At first, the Dallas Cowboys didn’t succeed. So they might try again.
Having met with Eric Berry last offseason, and having failed to strike a deal, the team is predicted to sign the once-superstar safety this offseason.
Via columnist Kristopher Knox:
With standouts Dak Prescott, Amari Cooper and Byron Jones scheduled to become free agents, the Cowboys may have little cap space left with which to upgrade their roster. Gambling on a player like safety Eric Berry, who didn’t play in 2019, could provide a bargain option.
According to NFL Network’s Mike Garafolo, Berry planned to sit out the 2019 season in order to be ready for 2020.
Berry met with Dallas last offseason but ultimately didn’t sign a contract. Now, we may know the reason why.
Dallas could still use a player like Berry on the back end of its defense. Prescott is priority No. 1, and Cooper might be right behind him, so there’s a strong possibility Jones won’t return. With Berry in the fold, Dallas might be able to make its secondary work without him.
As mentioned, Berry visited The Star in March 2019 but left without putting pen to paper. He also drew team-reported interest from the Cleveland Browns before opting to sit out the entire regular season, with an eye on returning in 2020.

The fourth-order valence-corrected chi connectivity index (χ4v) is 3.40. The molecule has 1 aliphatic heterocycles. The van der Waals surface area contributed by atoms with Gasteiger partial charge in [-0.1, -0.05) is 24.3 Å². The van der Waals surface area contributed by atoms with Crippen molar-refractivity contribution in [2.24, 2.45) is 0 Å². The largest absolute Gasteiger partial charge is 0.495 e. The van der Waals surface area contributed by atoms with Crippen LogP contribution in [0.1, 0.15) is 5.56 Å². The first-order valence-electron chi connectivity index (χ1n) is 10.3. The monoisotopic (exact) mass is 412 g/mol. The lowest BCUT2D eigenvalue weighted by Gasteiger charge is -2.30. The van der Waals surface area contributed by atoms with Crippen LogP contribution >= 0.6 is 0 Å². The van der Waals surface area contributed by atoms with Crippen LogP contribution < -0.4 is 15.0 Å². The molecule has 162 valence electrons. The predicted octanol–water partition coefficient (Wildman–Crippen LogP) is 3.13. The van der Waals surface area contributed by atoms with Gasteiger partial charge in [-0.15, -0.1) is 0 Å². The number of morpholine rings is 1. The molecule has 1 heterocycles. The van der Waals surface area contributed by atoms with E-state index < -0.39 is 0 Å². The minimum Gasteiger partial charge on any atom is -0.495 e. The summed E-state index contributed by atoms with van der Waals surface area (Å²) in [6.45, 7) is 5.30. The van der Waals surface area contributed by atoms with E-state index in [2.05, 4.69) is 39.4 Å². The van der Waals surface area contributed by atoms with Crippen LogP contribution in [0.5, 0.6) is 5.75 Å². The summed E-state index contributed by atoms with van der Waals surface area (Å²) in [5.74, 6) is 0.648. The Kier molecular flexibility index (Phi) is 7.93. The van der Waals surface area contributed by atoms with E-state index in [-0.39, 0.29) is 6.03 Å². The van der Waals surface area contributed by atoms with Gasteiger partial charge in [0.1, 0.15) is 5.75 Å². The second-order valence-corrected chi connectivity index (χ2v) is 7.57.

Formerly considered one of, if not the best safety in the league, Berry has played just three games since 2016, hampered by a devastating Achilles’ tendon rupture which devolved into a heel issue known as Haglund’s deformity; Garafolo has described it as “a bone spur that basically digs into the Achilles.”
Berry — who was diagnosed with, and beat, Hodgkin’s lymphoma in 2014-15 — made two appearances for the Chiefs in 2018, notching 11 tackles. Inactive for Kansas City’s Divisional Round playoff win over the Colts that year, he started their AFC Championship loss to the Patriots.
He was released on March 13, 2019.
The No. 5 overall pick of the 2010 draft and a career-long Chief, Berry was an impact defender in his prime, totaling 445 tackles, 50 pass deflections, 14 interceptions, 5.5 sacks, and five defensive touchdowns across 89 games. Now, entering his age-31 campaign, it’s unclear how much he has left, both physically and psychologically.
The Cowboys, or any potential suitor, would need to put him through a medical gauntlet prior to opening the checkbook.
Assuming he’s cleared and Dallas gets him under contract, however, Berry could step into an immediate starting role. Incumbent Jeff Heath is headed to, and likely leaving via, unrestricted free agency, and owner Jerry Jones flat-out admitted last season that upgrading opposite Xavier Woods is a major priority. (The team attempted to trade for Jamal Adams last October, but talks died after the New York Jets demanded too much in return.)
The Cowboys own plenty of salary-cap space — a projected $77 million — though Berry may not require more than a highly-incentivized, prove-it deal.
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